Earlier this month I spoke to a conference of life insurance brokers at the Crowbush Resort on Prince Edward Island. The meeting was organized by the MGA firm Younker and Kelly. What follows is taken from that presentation.
In the wake of the financial services meltdown in the U.S. and Europe I have read and heard much praise heaped upon Canadian banks for their admirable strength and stability during the international financial crisis. The credit actually belongs mostly to strong Canadian federal banking rules (about which Canadian bank executives have periodically pissed and moaned) and even more important, to strong federal regulators who enforced the rules whether the banks liked it or not. Both of these key regulatory elements were deficient in the U.S. and Europe.
Those were the factors that had most to do with preventing Canadian banks from following some of the worst of what their American and British peers were doing in their pursuit of the financially ridiculous. Nor is it true that the Canadian banks received no crisis-related financial backing from Ottawa unless one excludes a $200 billion low interest line of credit.
In any case it is interesting that the big Canadian banks, despite their supposed superior management, in the three years 2007 through 2009 wrote off an estimated $21.5 billion they would otherwise have recorded as profit because of their exposure to bad bets they made largely on U.S. 'investments' that went down the porcelain convenience. [For other comments on this subject in RickardsRead.com, see column No.90: "Banks, stability & insurance: the silly & the wise".]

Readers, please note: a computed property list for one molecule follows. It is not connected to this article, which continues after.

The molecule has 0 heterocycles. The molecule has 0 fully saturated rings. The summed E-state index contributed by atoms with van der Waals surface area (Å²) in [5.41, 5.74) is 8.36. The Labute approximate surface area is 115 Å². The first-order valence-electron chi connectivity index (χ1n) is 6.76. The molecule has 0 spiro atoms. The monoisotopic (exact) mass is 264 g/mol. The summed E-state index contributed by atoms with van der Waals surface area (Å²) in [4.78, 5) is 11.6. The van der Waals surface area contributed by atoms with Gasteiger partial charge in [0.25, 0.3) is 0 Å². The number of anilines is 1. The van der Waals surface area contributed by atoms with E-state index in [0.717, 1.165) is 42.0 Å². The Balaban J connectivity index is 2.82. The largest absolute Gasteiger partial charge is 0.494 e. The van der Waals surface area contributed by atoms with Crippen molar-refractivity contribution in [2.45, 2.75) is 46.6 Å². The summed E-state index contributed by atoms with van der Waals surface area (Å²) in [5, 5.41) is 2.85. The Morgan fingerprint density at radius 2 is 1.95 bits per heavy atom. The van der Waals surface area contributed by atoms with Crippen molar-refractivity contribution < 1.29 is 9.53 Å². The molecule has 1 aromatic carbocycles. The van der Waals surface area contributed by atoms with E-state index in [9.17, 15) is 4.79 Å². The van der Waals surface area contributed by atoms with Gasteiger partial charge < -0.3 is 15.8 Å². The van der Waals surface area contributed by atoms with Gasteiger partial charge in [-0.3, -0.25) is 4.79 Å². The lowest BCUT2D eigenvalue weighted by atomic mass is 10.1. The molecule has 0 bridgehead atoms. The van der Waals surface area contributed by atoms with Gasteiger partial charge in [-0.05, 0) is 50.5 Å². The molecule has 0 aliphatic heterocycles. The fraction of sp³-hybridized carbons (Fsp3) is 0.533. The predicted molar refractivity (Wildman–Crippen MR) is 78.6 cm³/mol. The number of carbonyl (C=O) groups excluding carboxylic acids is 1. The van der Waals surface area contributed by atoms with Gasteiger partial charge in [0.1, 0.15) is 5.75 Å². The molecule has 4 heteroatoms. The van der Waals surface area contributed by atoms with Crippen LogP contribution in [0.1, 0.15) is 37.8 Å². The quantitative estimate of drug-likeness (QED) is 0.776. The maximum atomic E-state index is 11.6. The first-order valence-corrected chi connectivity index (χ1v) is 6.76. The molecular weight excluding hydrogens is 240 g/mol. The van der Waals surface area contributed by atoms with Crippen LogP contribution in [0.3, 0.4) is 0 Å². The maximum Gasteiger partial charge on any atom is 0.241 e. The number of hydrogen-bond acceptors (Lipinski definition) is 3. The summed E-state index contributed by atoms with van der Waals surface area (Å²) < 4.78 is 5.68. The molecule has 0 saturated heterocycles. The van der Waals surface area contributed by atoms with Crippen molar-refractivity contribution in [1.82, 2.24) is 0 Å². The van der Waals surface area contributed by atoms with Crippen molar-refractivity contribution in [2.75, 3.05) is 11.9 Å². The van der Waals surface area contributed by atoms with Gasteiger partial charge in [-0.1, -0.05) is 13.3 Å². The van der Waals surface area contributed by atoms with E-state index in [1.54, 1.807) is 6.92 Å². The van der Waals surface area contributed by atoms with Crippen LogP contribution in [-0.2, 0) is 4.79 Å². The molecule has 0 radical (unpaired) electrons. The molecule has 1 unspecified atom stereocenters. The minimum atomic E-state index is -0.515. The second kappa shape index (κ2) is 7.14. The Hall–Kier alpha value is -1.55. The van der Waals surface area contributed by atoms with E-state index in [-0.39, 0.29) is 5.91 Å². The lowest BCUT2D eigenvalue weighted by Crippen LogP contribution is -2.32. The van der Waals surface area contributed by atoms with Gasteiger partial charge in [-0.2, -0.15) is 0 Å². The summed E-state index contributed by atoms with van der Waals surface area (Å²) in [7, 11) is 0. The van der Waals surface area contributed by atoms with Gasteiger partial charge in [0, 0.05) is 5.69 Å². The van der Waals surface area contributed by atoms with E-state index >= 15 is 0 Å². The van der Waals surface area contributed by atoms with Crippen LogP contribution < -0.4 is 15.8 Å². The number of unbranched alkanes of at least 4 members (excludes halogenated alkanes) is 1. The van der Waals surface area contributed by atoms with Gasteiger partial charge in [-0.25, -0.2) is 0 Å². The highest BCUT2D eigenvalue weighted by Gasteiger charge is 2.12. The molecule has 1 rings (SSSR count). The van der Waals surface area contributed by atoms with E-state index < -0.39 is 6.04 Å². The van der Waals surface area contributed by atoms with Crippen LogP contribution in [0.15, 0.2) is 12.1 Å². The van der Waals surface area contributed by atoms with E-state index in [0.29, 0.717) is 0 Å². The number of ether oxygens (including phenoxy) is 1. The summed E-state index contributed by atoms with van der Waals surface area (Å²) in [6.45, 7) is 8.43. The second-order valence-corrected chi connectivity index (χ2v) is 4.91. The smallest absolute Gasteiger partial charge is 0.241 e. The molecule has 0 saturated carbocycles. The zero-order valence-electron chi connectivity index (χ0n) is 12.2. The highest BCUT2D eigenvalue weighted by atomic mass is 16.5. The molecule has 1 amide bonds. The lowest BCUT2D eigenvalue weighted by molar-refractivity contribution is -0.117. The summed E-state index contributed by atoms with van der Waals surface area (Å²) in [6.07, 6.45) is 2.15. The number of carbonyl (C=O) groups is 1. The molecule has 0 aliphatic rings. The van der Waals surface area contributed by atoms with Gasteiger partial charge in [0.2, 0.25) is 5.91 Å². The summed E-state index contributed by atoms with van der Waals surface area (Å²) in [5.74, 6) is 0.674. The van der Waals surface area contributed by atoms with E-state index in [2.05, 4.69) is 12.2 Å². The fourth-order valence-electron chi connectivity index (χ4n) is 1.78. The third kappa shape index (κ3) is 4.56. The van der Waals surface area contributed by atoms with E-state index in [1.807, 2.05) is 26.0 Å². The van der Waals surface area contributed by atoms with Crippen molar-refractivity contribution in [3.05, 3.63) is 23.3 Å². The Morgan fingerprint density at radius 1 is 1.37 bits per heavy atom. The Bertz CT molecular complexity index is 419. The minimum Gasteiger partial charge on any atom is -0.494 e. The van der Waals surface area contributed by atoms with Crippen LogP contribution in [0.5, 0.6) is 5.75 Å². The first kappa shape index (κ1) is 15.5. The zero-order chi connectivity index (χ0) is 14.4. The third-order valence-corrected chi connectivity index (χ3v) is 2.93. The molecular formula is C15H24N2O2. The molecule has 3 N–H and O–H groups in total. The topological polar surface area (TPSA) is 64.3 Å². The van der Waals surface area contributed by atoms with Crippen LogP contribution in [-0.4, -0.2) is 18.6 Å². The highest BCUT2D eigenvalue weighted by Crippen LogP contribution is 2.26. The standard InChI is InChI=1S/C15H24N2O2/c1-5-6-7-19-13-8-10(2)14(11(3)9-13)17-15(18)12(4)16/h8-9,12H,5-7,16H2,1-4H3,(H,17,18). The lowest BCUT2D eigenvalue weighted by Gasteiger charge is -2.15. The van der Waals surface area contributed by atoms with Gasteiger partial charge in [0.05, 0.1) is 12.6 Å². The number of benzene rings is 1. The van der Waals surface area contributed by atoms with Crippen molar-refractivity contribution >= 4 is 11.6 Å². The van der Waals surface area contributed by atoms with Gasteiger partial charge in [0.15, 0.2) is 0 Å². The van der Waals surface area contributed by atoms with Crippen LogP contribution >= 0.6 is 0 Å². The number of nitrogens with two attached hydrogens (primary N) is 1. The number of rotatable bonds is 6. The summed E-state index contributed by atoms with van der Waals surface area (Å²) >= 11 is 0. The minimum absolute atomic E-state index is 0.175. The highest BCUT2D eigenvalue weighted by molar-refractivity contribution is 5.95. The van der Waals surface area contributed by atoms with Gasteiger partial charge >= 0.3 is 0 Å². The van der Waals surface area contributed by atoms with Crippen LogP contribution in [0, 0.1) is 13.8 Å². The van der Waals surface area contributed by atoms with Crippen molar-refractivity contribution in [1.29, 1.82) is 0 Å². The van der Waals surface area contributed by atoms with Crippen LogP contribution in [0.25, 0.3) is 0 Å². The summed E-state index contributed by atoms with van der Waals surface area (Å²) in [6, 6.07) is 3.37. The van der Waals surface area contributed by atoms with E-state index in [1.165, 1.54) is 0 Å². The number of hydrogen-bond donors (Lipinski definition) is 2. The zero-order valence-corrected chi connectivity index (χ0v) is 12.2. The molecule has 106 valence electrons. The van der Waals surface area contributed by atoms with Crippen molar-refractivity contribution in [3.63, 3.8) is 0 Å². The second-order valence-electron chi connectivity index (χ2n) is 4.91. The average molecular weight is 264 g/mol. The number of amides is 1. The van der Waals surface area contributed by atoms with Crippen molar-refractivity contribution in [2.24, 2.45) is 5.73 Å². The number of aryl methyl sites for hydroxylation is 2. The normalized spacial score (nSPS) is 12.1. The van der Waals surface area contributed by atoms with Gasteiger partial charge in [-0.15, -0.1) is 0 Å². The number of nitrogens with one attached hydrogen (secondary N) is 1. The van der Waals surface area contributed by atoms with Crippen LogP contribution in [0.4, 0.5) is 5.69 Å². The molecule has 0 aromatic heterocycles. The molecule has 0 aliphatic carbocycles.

Still, not to worry; the huge profits the banks make quarterly from the Canadian retail banking customer serve as far more than an adequate offset for these and other losses in their non-Canadian adventures. It reminds me of the profits Sun Life derives from -- as its corporate perspective would have it -- its 'small population market' Canadian operation (compared with Sun Life in China, India, Indonesia and the U.S.). Funny thing though, these Canadian dollars serve as a predictably reliable financial foundation supporting the company in the absence of sufficient profits from its international operations.
In terms of government expansion of the big Canadian banks' still limited ability to retail insurance (life as well as property insurance) in their branches I do not look for any change, at the very earliest, before the election of a majority federal government, and probably not then. Keeping the status quo is a political reality that has been reconfirmed by federal finance Minister Jim Flaherty, in major part because no federal government (including his) wants another political fight with insurance agents, and all the more so if it is a minority government.
If it is also a government, like Prime Minister Harper's Tories, whose core political support is in areas of the country like the prairies where historically dislike for the big eastern banks is almost bred in the bone, it will not be seeking ways to accommodate the Bay Street banks' insurance wish list no matter how fervent their desire for change.
Even if the feds decided to change the rules for bank branch retailing of insurance (something they could do tomorrow by regulation rather than statute) it would still be a matter for each province to decide on what basis they would permit expansion of bank insurance retailing. Remember: which individuals can sell insurance, where and how has been confirmed by the Supreme Court of Canada to be a matter of provincial jurisdiction.